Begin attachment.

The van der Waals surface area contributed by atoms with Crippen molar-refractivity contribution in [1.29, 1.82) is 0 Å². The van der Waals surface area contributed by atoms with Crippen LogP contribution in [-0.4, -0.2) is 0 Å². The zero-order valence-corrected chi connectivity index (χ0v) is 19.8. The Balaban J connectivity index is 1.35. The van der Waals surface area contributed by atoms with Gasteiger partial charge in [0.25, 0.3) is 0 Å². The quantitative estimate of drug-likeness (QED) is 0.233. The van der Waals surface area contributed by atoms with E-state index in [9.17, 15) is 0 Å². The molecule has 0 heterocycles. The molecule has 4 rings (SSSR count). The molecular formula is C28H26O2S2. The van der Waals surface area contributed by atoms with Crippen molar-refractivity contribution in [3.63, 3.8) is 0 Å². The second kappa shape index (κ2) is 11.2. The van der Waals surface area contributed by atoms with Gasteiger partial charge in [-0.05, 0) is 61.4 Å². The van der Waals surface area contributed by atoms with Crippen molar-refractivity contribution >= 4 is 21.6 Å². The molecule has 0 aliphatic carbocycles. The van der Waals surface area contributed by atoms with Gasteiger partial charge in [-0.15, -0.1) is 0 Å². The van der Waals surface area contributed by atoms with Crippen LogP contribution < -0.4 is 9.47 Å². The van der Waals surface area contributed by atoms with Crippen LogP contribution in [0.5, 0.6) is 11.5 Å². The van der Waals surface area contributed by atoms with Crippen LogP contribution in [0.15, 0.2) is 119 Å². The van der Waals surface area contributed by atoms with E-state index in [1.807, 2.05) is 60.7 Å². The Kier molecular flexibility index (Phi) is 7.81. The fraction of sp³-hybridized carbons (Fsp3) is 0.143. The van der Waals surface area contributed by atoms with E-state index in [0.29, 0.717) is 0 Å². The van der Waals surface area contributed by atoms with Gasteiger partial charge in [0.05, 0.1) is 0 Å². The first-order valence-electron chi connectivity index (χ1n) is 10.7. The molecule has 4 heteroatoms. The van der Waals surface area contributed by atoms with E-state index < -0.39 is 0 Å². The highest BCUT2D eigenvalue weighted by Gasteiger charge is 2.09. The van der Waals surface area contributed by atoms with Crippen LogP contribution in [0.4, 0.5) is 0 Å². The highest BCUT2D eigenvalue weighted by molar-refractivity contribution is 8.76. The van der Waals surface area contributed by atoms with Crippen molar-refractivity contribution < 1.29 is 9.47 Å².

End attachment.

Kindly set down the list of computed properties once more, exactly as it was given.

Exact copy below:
The van der Waals surface area contributed by atoms with Crippen molar-refractivity contribution in [1.29, 1.82) is 0 Å². The van der Waals surface area contributed by atoms with Crippen LogP contribution in [-0.4, -0.2) is 0 Å². The zero-order valence-corrected chi connectivity index (χ0v) is 19.8. The Balaban J connectivity index is 1.35. The van der Waals surface area contributed by atoms with Gasteiger partial charge in [0.25, 0.3) is 0 Å². The quantitative estimate of drug-likeness (QED) is 0.233. The van der Waals surface area contributed by atoms with E-state index in [9.17, 15) is 0 Å². The molecule has 0 heterocycles. The molecule has 4 rings (SSSR count). The molecular formula is C28H26O2S2. The van der Waals surface area contributed by atoms with Crippen molar-refractivity contribution in [3.63, 3.8) is 0 Å². The second kappa shape index (κ2) is 11.2. The van der Waals surface area contributed by atoms with Gasteiger partial charge in [-0.05, 0) is 61.4 Å². The van der Waals surface area contributed by atoms with Crippen molar-refractivity contribution >= 4 is 21.6 Å². The molecule has 0 aliphatic carbocycles. The van der Waals surface area contributed by atoms with Gasteiger partial charge in [-0.15, -0.1) is 0 Å². The van der Waals surface area contributed by atoms with Crippen LogP contribution < -0.4 is 9.47 Å². The van der Waals surface area contributed by atoms with Crippen LogP contribution in [0.5, 0.6) is 11.5 Å². The van der Waals surface area contributed by atoms with Crippen LogP contribution in [0.15, 0.2) is 119 Å². The van der Waals surface area contributed by atoms with E-state index in [1.807, 2.05) is 60.7 Å². The Kier molecular flexibility index (Phi) is 7.81. The fraction of sp³-hybridized carbons (Fsp3) is 0.143. The van der Waals surface area contributed by atoms with E-state index in [0.29, 0.717) is 0 Å². The van der Waals surface area contributed by atoms with Gasteiger partial charge in [0.05, 0.1) is 0 Å². The first-order valence-electron chi connectivity index (χ1n) is 10.7. The molecule has 4 heteroatoms. The van der Waals surface area contributed by atoms with E-state index < -0.39 is 0 Å². The highest BCUT2D eigenvalue weighted by Gasteiger charge is 2.09. The van der Waals surface area contributed by atoms with Crippen LogP contribution in [0.4, 0.5) is 0 Å². The highest BCUT2D eigenvalue weighted by molar-refractivity contribution is 8.76. The van der Waals surface area contributed by atoms with Crippen molar-refractivity contribution < 1.29 is 9.47 Å².